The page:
Inventor, devoted daughter, or lover? Uncovering the life and work of Victorian naval engineer Henrietta Vansittart (1833–1883)
This article focuses on the life and work of Victorian naval engineer Henrietta Vansittart (1833–1883), who designed and patented the Lowe-Vansittart propeller, a model of which is held in the Science Museum collections. Vansittart is a rare example of a woman who practised as an engineer in nineteenth century Britain, yet hitherto she has not been the subject of extensive academic research. This article contributes to wider efforts to recover the multifaceted roles that women have historically played in engineering, which have often been obscured or overlooked.
Using a range of primary sources, including a pamphlet written by Vansittart that is held in the Science Museum Library, alongside newspaper articles, contemporary engineering literature and personal letters, this article seeks to uncover what we can learn from her life and work. It will explore available routes into engineering for women in this period, when formal education and training opportunities were not open to them, and discuss how a woman in engineering could frame herself in this context. For Vansittart, her father’s engineering work was the vital access point to engineering. She did not receive a formal education, so it was through him that she informally learnt about the technicalities of screw propellers. This article will demonstrate the importance of family connections for women generally to enter into the field of engineering and reveal the ways in which Vansittart in particular used familial legacy to construct her position as an engineer, helping her to eschew prevalent gender norms. The article will also question why we do not know more about Vansittart’s career, by exploring the complexities of her personal life and how this may have impacted on her legacy.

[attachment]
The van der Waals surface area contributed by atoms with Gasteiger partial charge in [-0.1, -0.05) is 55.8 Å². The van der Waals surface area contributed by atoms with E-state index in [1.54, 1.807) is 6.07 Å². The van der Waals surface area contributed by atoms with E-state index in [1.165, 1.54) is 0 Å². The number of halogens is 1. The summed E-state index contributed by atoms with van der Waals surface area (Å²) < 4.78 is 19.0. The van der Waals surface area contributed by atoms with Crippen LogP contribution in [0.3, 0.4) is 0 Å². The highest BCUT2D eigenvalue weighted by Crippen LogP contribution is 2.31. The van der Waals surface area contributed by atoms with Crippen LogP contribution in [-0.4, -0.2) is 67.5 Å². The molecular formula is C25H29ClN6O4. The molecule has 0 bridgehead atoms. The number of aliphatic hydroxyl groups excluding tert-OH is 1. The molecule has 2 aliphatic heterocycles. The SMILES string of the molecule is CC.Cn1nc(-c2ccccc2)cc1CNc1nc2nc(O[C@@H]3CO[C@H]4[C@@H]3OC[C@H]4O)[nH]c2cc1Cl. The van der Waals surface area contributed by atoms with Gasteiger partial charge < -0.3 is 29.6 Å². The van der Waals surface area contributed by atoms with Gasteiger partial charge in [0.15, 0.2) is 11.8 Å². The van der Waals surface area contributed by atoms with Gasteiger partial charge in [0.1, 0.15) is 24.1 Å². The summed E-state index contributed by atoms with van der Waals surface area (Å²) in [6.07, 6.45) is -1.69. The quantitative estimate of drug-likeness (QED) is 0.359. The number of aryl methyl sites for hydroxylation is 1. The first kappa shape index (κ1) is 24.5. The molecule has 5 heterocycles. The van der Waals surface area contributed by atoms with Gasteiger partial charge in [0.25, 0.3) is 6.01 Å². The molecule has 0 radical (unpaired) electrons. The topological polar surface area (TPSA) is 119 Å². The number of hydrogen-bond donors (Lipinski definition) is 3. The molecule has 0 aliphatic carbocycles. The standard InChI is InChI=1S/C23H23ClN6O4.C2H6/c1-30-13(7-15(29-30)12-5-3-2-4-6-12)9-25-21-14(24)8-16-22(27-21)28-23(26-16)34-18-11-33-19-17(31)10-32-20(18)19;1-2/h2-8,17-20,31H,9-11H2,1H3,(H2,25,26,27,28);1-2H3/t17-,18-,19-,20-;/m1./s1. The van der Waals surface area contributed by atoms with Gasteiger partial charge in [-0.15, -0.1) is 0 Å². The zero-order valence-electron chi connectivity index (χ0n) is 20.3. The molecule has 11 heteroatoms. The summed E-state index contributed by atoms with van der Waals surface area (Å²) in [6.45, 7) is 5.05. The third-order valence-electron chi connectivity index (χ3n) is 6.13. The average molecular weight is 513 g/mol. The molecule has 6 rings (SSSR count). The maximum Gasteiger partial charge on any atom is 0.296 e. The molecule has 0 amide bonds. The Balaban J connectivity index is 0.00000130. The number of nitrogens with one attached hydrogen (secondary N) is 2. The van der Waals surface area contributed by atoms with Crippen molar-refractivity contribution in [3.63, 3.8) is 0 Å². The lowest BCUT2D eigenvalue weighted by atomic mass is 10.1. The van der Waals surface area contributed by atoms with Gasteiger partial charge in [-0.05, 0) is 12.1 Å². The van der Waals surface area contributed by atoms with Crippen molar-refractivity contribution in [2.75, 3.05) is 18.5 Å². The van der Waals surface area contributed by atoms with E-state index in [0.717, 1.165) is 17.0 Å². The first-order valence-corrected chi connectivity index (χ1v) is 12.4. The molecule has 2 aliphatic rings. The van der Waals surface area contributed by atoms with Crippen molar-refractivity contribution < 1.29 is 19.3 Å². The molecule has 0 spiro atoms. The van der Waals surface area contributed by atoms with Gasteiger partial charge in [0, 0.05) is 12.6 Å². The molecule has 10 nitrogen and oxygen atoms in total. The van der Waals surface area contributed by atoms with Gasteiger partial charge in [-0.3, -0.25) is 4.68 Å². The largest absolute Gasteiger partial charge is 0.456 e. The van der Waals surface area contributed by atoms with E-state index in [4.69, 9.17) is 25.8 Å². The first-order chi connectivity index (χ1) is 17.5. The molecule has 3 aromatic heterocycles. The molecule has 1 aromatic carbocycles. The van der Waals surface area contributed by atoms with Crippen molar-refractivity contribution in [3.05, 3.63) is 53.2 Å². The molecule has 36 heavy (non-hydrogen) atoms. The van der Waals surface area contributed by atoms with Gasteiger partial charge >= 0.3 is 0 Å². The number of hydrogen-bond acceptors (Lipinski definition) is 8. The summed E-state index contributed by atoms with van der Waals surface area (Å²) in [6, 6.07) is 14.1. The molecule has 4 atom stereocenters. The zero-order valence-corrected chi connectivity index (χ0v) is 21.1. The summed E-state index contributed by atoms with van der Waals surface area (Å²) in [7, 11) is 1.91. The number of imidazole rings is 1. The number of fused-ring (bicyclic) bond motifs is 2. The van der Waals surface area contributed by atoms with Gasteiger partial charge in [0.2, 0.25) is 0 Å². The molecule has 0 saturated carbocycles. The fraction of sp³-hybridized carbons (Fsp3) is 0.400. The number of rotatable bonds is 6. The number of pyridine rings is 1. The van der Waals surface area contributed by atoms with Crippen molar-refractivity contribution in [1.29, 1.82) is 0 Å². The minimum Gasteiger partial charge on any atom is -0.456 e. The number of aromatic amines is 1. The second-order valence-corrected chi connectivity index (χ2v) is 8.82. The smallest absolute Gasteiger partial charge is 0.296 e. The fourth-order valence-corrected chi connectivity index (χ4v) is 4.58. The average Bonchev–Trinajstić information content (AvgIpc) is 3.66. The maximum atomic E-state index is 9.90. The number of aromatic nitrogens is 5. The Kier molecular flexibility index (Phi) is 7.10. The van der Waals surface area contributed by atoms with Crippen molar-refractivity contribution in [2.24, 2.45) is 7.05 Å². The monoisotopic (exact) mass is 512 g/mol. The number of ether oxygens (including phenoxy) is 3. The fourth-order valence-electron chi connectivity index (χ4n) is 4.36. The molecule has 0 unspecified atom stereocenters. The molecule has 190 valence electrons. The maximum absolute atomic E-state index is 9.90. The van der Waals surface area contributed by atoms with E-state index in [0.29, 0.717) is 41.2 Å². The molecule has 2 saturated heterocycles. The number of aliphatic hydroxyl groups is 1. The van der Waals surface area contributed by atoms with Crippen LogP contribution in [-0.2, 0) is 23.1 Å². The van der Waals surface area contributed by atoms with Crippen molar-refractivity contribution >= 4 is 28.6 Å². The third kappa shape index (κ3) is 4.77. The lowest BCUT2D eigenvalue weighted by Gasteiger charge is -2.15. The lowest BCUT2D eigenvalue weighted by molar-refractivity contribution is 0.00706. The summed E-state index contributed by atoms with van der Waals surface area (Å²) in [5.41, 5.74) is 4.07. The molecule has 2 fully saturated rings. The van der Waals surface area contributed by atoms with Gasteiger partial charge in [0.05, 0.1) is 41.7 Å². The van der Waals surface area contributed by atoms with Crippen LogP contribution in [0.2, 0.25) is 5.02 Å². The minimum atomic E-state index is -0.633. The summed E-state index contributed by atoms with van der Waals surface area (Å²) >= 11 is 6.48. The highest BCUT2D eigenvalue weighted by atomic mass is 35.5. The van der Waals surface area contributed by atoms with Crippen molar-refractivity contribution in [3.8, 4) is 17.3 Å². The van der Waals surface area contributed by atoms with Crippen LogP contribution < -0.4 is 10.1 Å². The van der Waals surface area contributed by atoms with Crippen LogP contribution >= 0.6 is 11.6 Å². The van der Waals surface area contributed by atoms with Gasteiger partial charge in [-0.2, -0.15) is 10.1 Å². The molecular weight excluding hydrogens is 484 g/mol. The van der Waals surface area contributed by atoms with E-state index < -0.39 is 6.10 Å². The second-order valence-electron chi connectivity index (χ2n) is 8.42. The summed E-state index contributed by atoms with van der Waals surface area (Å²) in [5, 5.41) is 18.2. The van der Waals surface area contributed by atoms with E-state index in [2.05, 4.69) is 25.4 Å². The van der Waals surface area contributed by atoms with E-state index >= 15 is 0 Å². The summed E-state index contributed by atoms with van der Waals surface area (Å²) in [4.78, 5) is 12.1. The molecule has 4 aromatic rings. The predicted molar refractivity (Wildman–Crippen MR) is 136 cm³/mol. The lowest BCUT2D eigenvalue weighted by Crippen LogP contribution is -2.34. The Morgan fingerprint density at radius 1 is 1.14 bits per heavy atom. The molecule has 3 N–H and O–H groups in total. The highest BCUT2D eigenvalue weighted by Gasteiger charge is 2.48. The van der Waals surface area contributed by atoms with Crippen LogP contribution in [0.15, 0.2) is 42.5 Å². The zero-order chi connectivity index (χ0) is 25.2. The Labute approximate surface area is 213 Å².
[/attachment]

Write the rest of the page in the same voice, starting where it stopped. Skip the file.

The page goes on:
Henrietta Vansittart, nineteenth century, propeller design, women in science and engineering
Finding objects in STEM-related museum collections that directly relate to women can be a challenge, thus it is worth taking notice when objects of this kind are located. One such object is the model of the Lowe-Vansittart screw propeller blades held in the Science Museum collections. The model was made in 1869 by Henrietta Vansittart (1833–1883) from wood and paint, and she herself donated it to the Museum in 1874 (Anon, 1889).
The Museum’s description of the object states that the screw propeller blades were designed and fitted by Vansittart for trial on HMS Druid in England in 1869. Reporting on these trials, an article in The Times from the same year stated that in comparison to older screw propeller designs ‘the Lowe-Vansittart has unmistakably shown its superiority’ (Anon, 1869c, p 10). The propeller was widely used in the Royal Navy’s ships and was awarded a first-class diploma at the Kensington Exhibition in 1871, as well as winning awards across the world. Thus the Lowe-Vansittart propeller was recognised as a success by contemporaries, propelling ships in a manner that was faster, more efficient and with less vibration (Anon, 2020). Arguably the propeller itself was a relatively minor moment in naval engineering history; but that its inventor was a woman is remarkable. Who was the woman behind this invention? And in a period when it was very rare to find women practising as engineers, how did she become a recognised inventor?